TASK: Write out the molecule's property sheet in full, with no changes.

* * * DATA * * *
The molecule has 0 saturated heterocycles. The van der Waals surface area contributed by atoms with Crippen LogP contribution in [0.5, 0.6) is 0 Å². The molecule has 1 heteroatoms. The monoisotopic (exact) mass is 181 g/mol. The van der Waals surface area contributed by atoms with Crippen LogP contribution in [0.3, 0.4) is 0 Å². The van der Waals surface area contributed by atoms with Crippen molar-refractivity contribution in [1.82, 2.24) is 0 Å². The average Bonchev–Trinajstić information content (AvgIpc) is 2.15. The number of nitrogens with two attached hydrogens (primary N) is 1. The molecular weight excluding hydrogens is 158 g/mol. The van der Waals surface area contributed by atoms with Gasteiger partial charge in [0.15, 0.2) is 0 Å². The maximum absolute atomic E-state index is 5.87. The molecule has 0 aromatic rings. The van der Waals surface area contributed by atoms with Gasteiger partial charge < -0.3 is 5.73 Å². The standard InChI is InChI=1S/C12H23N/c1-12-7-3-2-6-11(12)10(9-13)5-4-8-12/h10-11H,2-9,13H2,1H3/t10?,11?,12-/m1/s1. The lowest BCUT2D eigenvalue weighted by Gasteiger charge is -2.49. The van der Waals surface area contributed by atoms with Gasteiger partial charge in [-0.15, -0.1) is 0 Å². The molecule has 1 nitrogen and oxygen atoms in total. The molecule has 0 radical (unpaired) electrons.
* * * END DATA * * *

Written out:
The molecule has 0 saturated heterocycles. The van der Waals surface area contributed by atoms with Crippen LogP contribution in [0.5, 0.6) is 0 Å². The molecule has 1 heteroatoms. The monoisotopic (exact) mass is 181 g/mol. The van der Waals surface area contributed by atoms with Crippen LogP contribution in [0.3, 0.4) is 0 Å². The van der Waals surface area contributed by atoms with Crippen molar-refractivity contribution in [1.82, 2.24) is 0 Å². The average Bonchev–Trinajstić information content (AvgIpc) is 2.15. The number of nitrogens with two attached hydrogens (primary N) is 1. The molecular weight excluding hydrogens is 158 g/mol. The van der Waals surface area contributed by atoms with Gasteiger partial charge in [0.15, 0.2) is 0 Å². The maximum absolute atomic E-state index is 5.87. The molecule has 0 aromatic rings. The van der Waals surface area contributed by atoms with Gasteiger partial charge < -0.3 is 5.73 Å². The standard InChI is InChI=1S/C12H23N/c1-12-7-3-2-6-11(12)10(9-13)5-4-8-12/h10-11H,2-9,13H2,1H3/t10?,11?,12-/m1/s1. The lowest BCUT2D eigenvalue weighted by Gasteiger charge is -2.49. The van der Waals surface area contributed by atoms with Gasteiger partial charge in [-0.15, -0.1) is 0 Å². The molecule has 1 nitrogen and oxygen atoms in total. The molecule has 0 radical (unpaired) electrons.